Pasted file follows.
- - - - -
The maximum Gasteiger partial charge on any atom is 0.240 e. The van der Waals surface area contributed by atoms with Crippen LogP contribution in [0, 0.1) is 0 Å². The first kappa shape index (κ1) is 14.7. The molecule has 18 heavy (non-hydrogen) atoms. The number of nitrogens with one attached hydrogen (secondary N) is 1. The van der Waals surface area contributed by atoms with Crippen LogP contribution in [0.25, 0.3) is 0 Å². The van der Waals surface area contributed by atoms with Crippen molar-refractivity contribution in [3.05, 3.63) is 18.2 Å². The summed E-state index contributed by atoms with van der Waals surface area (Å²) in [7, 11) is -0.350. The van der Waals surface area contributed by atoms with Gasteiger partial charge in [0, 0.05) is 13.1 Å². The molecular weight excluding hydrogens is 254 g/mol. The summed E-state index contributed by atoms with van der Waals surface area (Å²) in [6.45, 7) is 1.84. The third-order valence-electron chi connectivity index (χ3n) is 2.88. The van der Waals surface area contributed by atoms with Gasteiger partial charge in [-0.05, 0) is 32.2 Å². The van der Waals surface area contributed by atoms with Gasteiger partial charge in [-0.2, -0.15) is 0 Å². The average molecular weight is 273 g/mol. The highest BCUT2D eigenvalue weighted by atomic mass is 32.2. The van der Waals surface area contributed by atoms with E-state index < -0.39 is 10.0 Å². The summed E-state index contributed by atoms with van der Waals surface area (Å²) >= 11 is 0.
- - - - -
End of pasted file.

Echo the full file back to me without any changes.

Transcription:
The maximum Gasteiger partial charge on any atom is 0.240 e. The van der Waals surface area contributed by atoms with Crippen LogP contribution in [0, 0.1) is 0 Å². The first kappa shape index (κ1) is 14.7. The molecule has 18 heavy (non-hydrogen) atoms. The number of nitrogens with one attached hydrogen (secondary N) is 1. The van der Waals surface area contributed by atoms with Crippen LogP contribution in [0.25, 0.3) is 0 Å². The van der Waals surface area contributed by atoms with Crippen molar-refractivity contribution in [3.05, 3.63) is 18.2 Å². The summed E-state index contributed by atoms with van der Waals surface area (Å²) in [7, 11) is -0.350. The van der Waals surface area contributed by atoms with Gasteiger partial charge in [0, 0.05) is 13.1 Å². The molecular weight excluding hydrogens is 254 g/mol. The summed E-state index contributed by atoms with van der Waals surface area (Å²) in [6.45, 7) is 1.84. The third-order valence-electron chi connectivity index (χ3n) is 2.88. The van der Waals surface area contributed by atoms with Gasteiger partial charge in [-0.05, 0) is 32.2 Å². The van der Waals surface area contributed by atoms with Gasteiger partial charge in [-0.2, -0.15) is 0 Å². The average molecular weight is 273 g/mol. The highest BCUT2D eigenvalue weighted by atomic mass is 32.2. The van der Waals surface area contributed by atoms with E-state index < -0.39 is 10.0 Å². The summed E-state index contributed by atoms with van der Waals surface area (Å²) >= 11 is 0.